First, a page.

5 – I will clear my mind between tasks. Merrill says that doing this will help you not constantly fight your own cognitive limits. So I’m going to take a walk, play my guitar, brush the cat, whatever to give my mind a little break before I tackle my next to do item.

6 – I will get a better system for my to-dos. I just signed up for my free account at teuxdeux.com. It is a simple checklist program that looks clean and easy to use. I’ll keep you posted on how it works for me.

7 – I will spend 30 minutes a day and clean up my desktop; the real one and the virtual one.

I should add another step – stop working seven days a week! Working out of your home, like I do, sounds attractive to many people, but you really have to be disciplined. It is very easy to be “on” all the time, constantly checking emails, surfing for information, just mentally ticking. I admit, the hardest part of my plan will be checking email. I have a problem controlling this compulsion to check it throughout the day. Furthermore, because the business is in the home, it is too easy to work every day. The subtle message this sends your brain is that there is no time off, so you tend to work harder and longer.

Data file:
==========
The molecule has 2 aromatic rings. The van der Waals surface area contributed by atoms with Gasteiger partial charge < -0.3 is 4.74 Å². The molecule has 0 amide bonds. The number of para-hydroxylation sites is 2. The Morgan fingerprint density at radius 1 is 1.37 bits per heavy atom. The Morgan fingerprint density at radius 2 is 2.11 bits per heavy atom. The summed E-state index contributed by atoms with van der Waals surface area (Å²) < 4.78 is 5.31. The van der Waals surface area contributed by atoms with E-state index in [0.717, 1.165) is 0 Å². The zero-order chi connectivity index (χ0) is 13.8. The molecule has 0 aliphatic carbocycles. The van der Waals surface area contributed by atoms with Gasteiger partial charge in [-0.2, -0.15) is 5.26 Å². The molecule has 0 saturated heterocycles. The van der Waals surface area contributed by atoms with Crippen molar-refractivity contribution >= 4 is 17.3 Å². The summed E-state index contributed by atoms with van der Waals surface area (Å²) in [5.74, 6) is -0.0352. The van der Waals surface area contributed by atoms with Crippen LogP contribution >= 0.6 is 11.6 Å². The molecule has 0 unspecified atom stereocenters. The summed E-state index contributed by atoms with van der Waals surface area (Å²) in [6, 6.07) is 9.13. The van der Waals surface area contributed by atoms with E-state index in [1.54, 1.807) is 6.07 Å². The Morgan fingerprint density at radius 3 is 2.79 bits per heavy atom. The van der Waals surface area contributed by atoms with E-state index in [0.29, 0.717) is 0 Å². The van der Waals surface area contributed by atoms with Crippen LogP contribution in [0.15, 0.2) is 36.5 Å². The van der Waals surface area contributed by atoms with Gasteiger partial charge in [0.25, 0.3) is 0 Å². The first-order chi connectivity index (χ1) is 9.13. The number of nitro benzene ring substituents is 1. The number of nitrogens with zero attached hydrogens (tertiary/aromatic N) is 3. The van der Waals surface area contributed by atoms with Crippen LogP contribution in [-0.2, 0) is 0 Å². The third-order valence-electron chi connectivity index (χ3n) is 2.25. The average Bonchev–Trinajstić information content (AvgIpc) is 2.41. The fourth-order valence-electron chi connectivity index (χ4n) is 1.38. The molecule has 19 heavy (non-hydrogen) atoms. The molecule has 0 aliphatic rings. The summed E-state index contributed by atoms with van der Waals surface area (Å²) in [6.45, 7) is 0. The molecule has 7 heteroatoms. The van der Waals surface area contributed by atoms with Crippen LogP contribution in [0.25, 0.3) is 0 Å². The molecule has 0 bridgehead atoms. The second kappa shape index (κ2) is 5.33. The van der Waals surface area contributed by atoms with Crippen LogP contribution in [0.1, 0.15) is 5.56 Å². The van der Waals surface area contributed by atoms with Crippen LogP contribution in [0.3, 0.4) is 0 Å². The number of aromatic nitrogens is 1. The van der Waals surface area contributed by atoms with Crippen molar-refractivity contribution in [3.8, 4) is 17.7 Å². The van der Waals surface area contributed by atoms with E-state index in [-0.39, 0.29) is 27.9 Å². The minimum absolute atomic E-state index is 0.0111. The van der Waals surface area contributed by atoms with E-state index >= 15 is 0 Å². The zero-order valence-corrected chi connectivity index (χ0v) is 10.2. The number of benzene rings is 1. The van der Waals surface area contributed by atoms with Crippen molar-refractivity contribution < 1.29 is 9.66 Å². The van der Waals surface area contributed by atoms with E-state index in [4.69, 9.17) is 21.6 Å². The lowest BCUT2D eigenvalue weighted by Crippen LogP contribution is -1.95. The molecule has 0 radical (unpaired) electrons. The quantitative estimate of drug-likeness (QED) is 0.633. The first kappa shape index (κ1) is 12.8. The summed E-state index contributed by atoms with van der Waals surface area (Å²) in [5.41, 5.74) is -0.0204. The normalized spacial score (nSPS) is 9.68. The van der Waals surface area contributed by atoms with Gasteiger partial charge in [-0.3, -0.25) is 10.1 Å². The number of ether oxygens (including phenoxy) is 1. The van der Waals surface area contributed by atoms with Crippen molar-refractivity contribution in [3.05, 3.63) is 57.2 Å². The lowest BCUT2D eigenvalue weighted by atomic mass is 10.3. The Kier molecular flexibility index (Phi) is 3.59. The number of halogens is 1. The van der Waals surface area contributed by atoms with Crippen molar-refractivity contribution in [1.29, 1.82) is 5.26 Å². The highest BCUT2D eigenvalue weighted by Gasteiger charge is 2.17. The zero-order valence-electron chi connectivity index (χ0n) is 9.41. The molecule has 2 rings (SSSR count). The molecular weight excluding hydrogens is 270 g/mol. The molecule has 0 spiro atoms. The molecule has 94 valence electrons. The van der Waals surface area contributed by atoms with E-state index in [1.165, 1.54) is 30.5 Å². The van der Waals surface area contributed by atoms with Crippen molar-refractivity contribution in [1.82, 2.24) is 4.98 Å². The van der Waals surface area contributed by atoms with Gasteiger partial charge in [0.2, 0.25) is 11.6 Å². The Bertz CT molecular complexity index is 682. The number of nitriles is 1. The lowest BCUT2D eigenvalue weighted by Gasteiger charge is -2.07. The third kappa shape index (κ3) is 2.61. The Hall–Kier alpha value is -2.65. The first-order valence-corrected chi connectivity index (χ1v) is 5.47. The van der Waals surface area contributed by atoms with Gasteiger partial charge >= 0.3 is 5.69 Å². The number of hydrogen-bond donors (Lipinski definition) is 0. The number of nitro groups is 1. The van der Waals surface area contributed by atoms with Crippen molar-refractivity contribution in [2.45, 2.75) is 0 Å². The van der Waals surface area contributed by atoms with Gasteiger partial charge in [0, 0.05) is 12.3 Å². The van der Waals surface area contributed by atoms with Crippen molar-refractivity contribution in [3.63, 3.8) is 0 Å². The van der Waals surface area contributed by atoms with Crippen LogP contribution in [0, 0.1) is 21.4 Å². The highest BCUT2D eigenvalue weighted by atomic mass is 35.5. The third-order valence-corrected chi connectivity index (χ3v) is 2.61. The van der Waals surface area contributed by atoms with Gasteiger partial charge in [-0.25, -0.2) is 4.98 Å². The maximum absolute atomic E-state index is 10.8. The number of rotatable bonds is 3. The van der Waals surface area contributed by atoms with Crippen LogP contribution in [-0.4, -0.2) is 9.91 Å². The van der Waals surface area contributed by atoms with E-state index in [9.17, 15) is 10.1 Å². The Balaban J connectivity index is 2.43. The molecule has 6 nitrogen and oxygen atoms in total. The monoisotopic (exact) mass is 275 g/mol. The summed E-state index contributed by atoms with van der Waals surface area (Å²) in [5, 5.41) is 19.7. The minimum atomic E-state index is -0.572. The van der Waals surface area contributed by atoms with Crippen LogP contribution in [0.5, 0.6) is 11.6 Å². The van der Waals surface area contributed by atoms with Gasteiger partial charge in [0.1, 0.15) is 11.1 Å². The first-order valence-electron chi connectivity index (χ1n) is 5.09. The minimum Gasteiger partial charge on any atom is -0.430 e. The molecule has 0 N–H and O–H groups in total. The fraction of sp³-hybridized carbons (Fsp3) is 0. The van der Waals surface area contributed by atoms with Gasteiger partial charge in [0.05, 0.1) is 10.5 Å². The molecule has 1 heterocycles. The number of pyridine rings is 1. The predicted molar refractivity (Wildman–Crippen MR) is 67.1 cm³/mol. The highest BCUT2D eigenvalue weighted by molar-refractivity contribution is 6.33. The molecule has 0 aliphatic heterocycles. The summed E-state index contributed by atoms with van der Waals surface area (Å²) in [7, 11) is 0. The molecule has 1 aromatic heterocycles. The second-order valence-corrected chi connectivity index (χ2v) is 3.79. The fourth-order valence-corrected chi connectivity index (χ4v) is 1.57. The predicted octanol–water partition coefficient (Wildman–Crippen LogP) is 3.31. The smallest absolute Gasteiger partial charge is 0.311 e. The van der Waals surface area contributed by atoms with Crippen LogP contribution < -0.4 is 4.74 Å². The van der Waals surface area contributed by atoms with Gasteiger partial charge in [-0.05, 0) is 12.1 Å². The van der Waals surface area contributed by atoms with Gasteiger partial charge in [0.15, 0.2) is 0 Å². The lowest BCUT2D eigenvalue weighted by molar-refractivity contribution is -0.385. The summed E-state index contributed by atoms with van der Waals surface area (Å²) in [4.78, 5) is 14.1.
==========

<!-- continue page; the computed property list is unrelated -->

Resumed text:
I know I need a break from work, to let my brain think about something else, or nothing at all. I’m not a brain scientist, but I’ll bet that staring at clouds is good for your brain. I think I’ll try that and I recommend you give it a try too.

Do you have any advice how you handle your information overload or how you keep the multi-tasking compulsion at bay? Please give me your comments!


3 Responses to “Suffer From Information Overload? Your 7 Step Action Plan”
  1. Rick Toone says:

    I just got back from a 9 day vacation with the family. While I was gone I didn’t open up any editing programs, photoshop or Keynote, just emails. What a relief not to stay so connected and I found out that nothing happened while I was “unplugged”. I’m hoping I too can be better organized and not feel so attached to the keyboard. Taking time to breath is important.